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Surgical smoke plume is a potentially dangerous by-product generated from the use of energy-based devices such as laser and electrosurgical units. Approximately 95% of all surgical procedures produce some form of surgical plume (Surgical Smoke Plume – Connecting the Dots, 2011). However, shockingly few health care facilities have hard-set requirements when it comes to implementing systems to reduce exposure to smoke plume.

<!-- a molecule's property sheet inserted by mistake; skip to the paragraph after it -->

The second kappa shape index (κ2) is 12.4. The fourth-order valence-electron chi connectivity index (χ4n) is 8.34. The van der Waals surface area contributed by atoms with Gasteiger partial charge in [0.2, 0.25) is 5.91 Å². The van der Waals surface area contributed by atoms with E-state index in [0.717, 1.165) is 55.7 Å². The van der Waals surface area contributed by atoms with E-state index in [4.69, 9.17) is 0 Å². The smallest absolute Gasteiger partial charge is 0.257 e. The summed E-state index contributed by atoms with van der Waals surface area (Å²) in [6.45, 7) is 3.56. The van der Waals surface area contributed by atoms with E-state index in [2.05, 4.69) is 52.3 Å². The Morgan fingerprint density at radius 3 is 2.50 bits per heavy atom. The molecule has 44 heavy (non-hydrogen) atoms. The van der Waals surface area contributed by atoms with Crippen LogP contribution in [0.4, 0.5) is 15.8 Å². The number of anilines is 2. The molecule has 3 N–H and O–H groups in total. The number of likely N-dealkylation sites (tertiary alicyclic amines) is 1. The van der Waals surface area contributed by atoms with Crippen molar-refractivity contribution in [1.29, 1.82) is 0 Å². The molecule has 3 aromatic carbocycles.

Despite smoke plume often being more harmful than smoking cigarettes, over time a false sense of security has developed that the smoke generated from laser surgery isn’t that harmful. Smoke plume is filled with toxic gases, vapors, and dead and live cellular matter which can include blood fragments and viruses. Particles generated by surgical energy devices can be smaller than 1.1 microns in size, meaning they are capable of bypassing the nasopharynx and trachea and can be deposited into the alveoli, the gas exchange regions of the lungs. Even the human papillomavirus (HPV) or the human immunodeficiency virus (HIV) have the potential to be detected in laser plume.